But as a practical matter, cannot commenters see that policing tone—that is, pointing out and complaining about comments that evoke certain feelings in certain people’s hearts or that appear dismissive or that appear disrespectful—will inevitably drag the post off-topic, since it is not about the ideas at all, but about the specific commenter and his tone or his feelings or his intent in his heart or the feelings that he in theory engenders in others?

3) The bloggers police themselves most vigorously via a certain tool that we use *every single day*.  We are almost in constant communication—while carrying on our actual money-making jobs.  For instance, last night I had to be out of contact for two hours and I informed the SF bloggers of that. All of us enter in and comment to one another privately about things we notice and share what we mean to do and how we mean to address things.  Others share how they might do something differently or urge the blogger to re-assess or point out other instances when things have been different.  ***But if our commenters have a problem with a specific blogger, the place for announcing this is *not* a thread, but via Private Message since inevitably this will drag the thread off-topic.***  Commenters can even use Private Message to email *all the bloggers at once* if they choose to.

On occasion bloggers have removed themselves from threads and allowed other bloggers to handle threads.  However, since all of Matt’s comments thus far lie within his normal range of “tone” over the years, I cannot imagine the SF team suddenly deciding that Matt has crossed the line into realms of cruelty hitherto unseen.

Generally speaking when people are mild with others, they receive mildness back.  When people are cutting and full of decrial to others, they receive that back as well.  It seems to me when I review the thread that this is what has happened.  I should also add that it also seems—from past threads—that there are “histories” of certain “tones” among and between various commenters, from all sides. 

Finally, I grew up with three brothers and one 6’4” “field marshal” Dad.  In order to survive and flourish I and my Mother developed more than a little steel.

I—as a woman—have seen nothing in the thread that I have not seen a thousand times over when I was 9 years old.

This is definitely an often caustic place.  Certain of the SF bloggers wish that it would be even more caustic and callous and that people could toss furniture around and brazenly insult others to their faces in the heat of the moment as a sort of “rub some dirt on it and carry on with the game” attitude.  Others wish that it would be a touch more gentle and forgiving.  You would be surprised, I think, at which is which among the blogging team.  But in any case, it is very possible that StandFirm is not for everybody.  For some it is too candy-and-flowers, for others it is too assertive and confrontational.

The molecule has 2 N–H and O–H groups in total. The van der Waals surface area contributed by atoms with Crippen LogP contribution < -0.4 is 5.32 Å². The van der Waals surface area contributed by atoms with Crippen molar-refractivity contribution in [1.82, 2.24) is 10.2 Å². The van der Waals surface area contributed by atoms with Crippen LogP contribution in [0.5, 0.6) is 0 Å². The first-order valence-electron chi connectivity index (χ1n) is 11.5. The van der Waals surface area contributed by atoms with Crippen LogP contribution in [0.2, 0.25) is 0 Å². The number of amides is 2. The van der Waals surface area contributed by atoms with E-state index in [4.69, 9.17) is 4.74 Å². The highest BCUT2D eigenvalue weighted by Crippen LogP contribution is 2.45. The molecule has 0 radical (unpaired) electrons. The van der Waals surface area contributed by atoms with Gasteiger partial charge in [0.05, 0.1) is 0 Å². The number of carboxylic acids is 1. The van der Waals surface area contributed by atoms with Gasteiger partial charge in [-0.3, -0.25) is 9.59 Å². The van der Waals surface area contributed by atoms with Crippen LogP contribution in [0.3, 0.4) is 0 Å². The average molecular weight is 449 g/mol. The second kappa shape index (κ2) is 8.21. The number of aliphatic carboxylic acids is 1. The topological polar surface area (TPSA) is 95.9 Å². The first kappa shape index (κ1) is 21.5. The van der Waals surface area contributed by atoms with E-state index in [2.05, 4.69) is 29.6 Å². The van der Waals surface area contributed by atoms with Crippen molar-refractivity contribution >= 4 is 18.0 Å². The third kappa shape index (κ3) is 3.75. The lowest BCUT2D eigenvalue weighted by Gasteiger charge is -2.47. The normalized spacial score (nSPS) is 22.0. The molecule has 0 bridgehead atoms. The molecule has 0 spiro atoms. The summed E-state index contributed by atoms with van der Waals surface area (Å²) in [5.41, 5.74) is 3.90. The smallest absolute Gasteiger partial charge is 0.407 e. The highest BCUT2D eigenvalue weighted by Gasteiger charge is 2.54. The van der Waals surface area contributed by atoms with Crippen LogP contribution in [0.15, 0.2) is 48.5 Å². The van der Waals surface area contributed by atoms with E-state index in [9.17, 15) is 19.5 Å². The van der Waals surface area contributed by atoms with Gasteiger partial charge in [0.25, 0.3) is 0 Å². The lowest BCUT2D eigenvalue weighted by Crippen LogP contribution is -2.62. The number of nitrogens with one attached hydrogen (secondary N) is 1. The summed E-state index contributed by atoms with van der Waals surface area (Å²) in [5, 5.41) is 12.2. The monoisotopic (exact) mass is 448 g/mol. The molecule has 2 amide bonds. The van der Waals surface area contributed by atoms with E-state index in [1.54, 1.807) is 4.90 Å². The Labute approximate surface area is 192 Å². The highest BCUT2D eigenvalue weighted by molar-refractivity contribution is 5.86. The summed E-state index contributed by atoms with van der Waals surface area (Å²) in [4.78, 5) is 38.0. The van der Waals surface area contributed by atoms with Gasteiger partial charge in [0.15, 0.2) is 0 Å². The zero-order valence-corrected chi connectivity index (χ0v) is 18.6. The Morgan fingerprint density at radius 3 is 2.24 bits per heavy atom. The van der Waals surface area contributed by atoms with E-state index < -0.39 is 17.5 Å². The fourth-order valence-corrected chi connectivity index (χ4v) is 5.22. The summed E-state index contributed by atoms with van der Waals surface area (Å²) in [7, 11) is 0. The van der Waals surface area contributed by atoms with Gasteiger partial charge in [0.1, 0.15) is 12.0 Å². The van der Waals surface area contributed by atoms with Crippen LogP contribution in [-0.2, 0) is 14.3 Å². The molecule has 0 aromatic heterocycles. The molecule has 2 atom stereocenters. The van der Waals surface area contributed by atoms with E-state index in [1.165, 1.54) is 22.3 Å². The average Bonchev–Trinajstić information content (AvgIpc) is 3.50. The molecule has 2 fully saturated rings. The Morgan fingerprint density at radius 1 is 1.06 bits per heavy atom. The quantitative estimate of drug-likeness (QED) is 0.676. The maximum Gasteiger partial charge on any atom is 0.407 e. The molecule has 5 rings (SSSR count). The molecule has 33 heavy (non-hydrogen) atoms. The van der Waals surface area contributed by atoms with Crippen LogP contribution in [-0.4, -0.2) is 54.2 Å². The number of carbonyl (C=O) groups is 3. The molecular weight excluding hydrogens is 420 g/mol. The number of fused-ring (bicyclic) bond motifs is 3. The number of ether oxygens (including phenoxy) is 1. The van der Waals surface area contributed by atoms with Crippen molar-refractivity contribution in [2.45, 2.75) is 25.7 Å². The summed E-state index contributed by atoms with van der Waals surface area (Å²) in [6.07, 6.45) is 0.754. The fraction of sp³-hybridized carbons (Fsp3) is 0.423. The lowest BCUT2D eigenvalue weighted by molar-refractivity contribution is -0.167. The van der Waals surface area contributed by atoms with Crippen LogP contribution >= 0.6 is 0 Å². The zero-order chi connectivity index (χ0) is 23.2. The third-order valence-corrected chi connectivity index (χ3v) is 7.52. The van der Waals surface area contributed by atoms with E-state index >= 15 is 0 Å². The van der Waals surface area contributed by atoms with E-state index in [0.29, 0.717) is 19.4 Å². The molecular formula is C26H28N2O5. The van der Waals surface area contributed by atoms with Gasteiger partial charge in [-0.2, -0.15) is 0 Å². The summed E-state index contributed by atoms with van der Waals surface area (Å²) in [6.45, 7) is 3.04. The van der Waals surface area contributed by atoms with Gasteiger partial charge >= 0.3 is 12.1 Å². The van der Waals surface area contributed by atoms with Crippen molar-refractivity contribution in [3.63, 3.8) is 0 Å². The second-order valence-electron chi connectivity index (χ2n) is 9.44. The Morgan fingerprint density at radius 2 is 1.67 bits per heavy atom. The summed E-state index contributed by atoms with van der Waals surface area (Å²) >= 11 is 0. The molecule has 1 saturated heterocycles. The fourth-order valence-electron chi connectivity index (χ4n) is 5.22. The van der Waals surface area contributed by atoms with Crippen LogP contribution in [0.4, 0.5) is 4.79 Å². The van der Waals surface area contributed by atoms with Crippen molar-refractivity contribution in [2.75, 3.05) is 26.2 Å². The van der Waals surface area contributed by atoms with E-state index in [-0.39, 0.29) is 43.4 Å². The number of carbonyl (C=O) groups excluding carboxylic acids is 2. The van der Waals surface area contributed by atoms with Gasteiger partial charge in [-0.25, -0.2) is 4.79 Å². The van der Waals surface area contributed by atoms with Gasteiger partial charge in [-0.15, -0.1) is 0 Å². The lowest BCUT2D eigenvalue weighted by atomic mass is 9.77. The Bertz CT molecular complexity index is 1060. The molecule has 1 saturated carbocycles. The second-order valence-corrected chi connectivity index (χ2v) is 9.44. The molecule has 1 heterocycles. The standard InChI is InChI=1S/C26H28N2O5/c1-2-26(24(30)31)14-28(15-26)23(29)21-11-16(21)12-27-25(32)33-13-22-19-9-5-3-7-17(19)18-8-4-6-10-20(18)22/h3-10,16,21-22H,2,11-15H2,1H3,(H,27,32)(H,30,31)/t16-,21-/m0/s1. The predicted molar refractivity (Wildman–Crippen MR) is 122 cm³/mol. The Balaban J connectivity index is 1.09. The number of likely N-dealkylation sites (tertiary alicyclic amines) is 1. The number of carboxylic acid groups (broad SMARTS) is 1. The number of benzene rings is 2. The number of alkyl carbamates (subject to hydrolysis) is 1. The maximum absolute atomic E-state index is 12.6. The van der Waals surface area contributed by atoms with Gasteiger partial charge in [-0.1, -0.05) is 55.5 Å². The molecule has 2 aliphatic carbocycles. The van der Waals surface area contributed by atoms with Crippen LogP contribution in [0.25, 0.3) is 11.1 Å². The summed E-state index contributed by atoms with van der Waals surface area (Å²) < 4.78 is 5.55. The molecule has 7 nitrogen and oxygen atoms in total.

All five of the bloggers value greatly the attitude that we will generally not allow hiding or cover ups of “negatives” or “divisive” issues, since we all have a revulsion against this from our experiences within The Episcopal Church and the Anglican Communion.  Let’s face it—every bit of what we talk about online here was once talked about in “small private quiet circles” in smoke-filled rooms amongst those “in the know” which were usually bishops and some clergy who moved “in certain circles.”  Now it’s “out there” and anybody can share information as long as they have the energy and resolve to get online and find it—and we’re glad of that and intend to continue that effort.  The thread in question is a perfect example of this philosophy and the end result has been a sharing of information that has been, frankly, spectacularly informing and clarifying.

It is possible that you will not agree with the above statements, but hopefully it serves to explain the thinking behind our various commenting protocols.  If you have objections, please use the Private Message system rather than this thread since we don’t want it to serve as a place to argue about commenting rules.

[4] Posted by Sarah on 10-26-2011 at 06:59 AM · [top]

Sarah,

Thanks for your comments, and (just briefly) I would say that something spelling out the ‘tone’ policy would personally be helpful in understanding just what it is.

[5] Posted by tk+ on 10-26-2011 at 07:32 AM · [top]

I know we have been through this before, and my view lost out, but I still think if you make peolpe use their real names, the commenets will markedly change.  It is very easy to call someone names, and be otherwise obnoxious, when it is done anonymously.

[6] Posted by David Keller on 10-26-2011 at 07:53 AM · [top]

Good Morning!
#6 David,  That doesn’t actually seem to be a problem because of the swift action in dealing with those (who forget to ponder Matthew 5: 43-45) that I have seen over the past several years on this blog…  As we can all see with the current trumped up charges against +Mark, under the current Title IV disciplinary rules it is possible to risk being inhibited or deposed simply for stating an opinion.  For that reason alone there is at least the perception of the need for anonymity by some of us.